Our laboratory is developing a new generation of brain imaging methods that combine the specificity of electrophysiological and optical neural recording techniques with the noninvasiveness and whole-brain coverage of functional magnetic resonance imaging (fMRI). These innovative techniques will have potentially transformative significance in neuroscience, and some will have broader impact in biology and medicine. Our own long term goal is to apply “molecular fMRI” and related techniques to study neural mechanisms of behavior and cognition in alert animals and potentially humans.
Development of novel imaging technologies
Our research has included development of novel genetic, chemical, and device-based sensors for molecular targets in the nervous system, among them MRI probes for calcium and other ions, protein phosphorylation, and neurotransmitters. We have validated several probes in vitro, and are now using some of the agents for molecular neuroimaging studies in live animals. We continue to improve our technologies and expand the range of neural targets we can detect, using a mixture of protein and genetic engineering methods with more traditional chemical and physical approaches.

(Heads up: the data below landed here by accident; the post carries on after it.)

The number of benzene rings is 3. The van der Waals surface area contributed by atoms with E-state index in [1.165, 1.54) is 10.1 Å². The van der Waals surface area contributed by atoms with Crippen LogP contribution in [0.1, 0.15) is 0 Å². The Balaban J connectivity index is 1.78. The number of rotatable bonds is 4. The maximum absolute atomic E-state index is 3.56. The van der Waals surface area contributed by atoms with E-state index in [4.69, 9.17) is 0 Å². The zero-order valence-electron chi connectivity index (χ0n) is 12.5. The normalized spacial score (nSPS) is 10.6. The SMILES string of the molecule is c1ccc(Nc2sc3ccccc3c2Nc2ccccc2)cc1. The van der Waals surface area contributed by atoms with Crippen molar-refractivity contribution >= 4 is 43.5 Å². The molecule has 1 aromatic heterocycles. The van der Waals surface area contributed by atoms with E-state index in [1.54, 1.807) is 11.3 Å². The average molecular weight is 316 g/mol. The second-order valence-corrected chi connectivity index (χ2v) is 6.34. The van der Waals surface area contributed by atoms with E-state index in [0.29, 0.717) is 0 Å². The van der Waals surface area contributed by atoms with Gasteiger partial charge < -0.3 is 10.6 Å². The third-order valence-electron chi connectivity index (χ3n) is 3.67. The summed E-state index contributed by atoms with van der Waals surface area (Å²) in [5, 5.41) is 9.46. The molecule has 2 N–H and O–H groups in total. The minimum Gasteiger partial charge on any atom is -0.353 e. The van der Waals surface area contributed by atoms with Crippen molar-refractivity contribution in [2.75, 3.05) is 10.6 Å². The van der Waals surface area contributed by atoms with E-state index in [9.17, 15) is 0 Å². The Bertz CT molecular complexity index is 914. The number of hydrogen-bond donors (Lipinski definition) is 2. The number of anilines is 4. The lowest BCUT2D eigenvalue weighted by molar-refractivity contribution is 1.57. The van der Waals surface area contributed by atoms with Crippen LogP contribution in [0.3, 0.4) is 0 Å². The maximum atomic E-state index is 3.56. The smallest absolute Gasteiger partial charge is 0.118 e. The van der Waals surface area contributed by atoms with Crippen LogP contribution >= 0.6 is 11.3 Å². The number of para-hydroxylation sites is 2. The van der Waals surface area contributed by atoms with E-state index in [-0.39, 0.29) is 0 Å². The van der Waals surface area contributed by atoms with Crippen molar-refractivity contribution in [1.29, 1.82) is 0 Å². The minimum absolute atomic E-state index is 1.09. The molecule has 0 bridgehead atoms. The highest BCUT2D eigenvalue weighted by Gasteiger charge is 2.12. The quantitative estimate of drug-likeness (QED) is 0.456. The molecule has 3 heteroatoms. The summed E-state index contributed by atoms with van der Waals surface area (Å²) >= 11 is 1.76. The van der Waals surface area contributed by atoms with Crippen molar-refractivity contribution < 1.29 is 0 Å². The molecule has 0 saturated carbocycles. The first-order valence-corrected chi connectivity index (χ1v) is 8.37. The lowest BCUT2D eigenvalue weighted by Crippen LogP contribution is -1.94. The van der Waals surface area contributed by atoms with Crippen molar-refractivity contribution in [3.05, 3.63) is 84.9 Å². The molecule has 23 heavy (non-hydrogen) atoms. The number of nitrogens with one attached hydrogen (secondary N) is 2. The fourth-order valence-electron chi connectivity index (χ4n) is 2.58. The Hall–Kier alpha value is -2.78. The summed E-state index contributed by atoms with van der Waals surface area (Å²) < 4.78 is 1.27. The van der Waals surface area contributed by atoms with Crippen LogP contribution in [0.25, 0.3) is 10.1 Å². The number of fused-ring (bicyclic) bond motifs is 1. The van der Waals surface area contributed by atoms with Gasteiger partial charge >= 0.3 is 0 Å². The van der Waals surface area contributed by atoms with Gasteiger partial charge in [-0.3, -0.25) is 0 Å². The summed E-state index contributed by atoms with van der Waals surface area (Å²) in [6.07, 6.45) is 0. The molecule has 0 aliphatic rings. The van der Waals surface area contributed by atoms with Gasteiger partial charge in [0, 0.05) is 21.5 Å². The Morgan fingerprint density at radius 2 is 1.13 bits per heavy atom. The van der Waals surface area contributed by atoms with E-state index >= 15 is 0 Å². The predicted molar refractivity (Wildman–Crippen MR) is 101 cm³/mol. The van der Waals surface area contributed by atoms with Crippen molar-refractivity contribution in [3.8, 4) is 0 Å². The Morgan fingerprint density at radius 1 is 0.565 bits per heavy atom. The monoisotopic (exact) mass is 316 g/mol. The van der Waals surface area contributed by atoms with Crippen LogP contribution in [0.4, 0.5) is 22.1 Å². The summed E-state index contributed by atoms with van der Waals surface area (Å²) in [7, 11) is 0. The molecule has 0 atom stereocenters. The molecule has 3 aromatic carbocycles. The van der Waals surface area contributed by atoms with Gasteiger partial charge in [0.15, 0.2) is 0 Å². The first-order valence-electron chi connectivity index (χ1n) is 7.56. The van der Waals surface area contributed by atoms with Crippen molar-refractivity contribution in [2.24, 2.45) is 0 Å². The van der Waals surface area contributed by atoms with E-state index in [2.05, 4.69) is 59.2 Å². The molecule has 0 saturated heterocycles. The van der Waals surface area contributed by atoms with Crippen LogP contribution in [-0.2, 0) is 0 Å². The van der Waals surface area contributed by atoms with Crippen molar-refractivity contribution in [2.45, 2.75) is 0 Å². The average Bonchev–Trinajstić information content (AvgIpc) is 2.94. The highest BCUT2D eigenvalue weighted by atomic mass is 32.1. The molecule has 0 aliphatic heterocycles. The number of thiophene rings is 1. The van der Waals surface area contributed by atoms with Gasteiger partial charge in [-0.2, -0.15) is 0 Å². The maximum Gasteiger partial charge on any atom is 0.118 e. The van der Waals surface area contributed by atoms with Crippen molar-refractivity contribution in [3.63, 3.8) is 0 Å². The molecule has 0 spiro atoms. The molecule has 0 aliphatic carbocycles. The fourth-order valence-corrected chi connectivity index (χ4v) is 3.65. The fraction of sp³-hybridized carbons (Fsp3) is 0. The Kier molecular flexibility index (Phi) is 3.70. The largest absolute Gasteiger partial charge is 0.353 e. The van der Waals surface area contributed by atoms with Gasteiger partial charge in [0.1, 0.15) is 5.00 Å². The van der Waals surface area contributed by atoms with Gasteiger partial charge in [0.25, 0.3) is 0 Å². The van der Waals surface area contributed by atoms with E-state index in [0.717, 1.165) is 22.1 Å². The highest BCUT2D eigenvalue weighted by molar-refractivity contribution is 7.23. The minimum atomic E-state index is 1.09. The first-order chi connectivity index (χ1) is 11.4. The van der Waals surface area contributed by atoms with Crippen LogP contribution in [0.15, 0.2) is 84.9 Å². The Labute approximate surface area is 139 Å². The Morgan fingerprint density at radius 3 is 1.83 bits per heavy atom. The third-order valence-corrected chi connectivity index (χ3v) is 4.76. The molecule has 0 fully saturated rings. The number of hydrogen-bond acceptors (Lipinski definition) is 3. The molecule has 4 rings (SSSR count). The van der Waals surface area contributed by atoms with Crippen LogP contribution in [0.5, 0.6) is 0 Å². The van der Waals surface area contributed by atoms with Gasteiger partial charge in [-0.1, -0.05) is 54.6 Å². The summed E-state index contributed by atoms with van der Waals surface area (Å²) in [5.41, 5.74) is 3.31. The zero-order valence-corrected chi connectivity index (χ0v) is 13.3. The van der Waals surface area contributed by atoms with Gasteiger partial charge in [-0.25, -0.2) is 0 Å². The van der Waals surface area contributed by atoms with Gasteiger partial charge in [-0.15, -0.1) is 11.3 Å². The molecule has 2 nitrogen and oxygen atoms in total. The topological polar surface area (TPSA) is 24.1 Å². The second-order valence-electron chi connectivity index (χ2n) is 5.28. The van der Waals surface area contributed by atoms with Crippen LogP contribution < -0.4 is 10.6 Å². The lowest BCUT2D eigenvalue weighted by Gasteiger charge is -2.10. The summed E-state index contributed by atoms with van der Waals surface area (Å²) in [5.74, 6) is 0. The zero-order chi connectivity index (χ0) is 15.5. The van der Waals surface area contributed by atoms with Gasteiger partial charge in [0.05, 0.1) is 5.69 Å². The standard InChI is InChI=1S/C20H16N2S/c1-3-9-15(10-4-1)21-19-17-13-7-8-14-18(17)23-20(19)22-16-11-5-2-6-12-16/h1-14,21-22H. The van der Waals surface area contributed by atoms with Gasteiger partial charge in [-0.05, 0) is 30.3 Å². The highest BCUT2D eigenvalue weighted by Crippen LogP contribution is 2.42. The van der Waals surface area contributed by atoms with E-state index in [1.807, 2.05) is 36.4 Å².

Probing neural systems at the mesoscale
In parallel with our development of molecular tools, we are interested in studying the dynamics of neural systems as they form and function at the whole-brain level. We use brain imaging methods largely in combination with other neural recording and perturbation techniques in rodents, but are expanding our efforts towards primates. We have a strong interest in combining new behavioral paradigms with functional imaging methods to study animal learning and analogs of cognition. We use both established and novel tools to probe multiple physiological signals, particularly in the context of reward signaling, somatosensory processing, and resting state activity.